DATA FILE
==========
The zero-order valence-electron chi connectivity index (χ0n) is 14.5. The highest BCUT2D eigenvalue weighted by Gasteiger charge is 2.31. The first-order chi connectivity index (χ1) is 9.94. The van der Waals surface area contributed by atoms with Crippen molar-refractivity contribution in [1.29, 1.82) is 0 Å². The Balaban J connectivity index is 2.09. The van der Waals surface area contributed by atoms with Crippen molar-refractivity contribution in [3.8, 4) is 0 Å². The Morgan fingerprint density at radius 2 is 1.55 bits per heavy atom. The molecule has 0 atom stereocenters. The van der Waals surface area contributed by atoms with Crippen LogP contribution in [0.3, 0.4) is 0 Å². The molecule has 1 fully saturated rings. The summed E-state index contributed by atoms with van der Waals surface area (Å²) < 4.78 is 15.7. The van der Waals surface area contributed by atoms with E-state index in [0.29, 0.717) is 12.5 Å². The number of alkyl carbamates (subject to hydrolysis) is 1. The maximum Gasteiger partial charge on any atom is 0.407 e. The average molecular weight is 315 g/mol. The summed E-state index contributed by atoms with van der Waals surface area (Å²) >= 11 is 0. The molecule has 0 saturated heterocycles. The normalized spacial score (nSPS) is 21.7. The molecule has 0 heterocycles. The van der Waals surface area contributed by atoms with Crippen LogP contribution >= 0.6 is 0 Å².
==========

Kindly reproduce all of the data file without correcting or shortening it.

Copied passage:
The zero-order valence-electron chi connectivity index (χ0n) is 14.5. The highest BCUT2D eigenvalue weighted by Gasteiger charge is 2.31. The first-order chi connectivity index (χ1) is 9.94. The van der Waals surface area contributed by atoms with Crippen molar-refractivity contribution in [1.29, 1.82) is 0 Å². The Balaban J connectivity index is 2.09. The van der Waals surface area contributed by atoms with Crippen molar-refractivity contribution in [3.8, 4) is 0 Å². The Morgan fingerprint density at radius 2 is 1.55 bits per heavy atom. The molecule has 0 atom stereocenters. The van der Waals surface area contributed by atoms with Crippen LogP contribution in [0.3, 0.4) is 0 Å². The molecule has 1 fully saturated rings. The summed E-state index contributed by atoms with van der Waals surface area (Å²) < 4.78 is 15.7. The van der Waals surface area contributed by atoms with E-state index in [0.29, 0.717) is 12.5 Å². The number of alkyl carbamates (subject to hydrolysis) is 1. The maximum Gasteiger partial charge on any atom is 0.407 e. The average molecular weight is 315 g/mol. The summed E-state index contributed by atoms with van der Waals surface area (Å²) >= 11 is 0. The molecule has 0 saturated heterocycles. The normalized spacial score (nSPS) is 21.7. The molecule has 0 heterocycles. The van der Waals surface area contributed by atoms with Crippen LogP contribution >= 0.6 is 0 Å².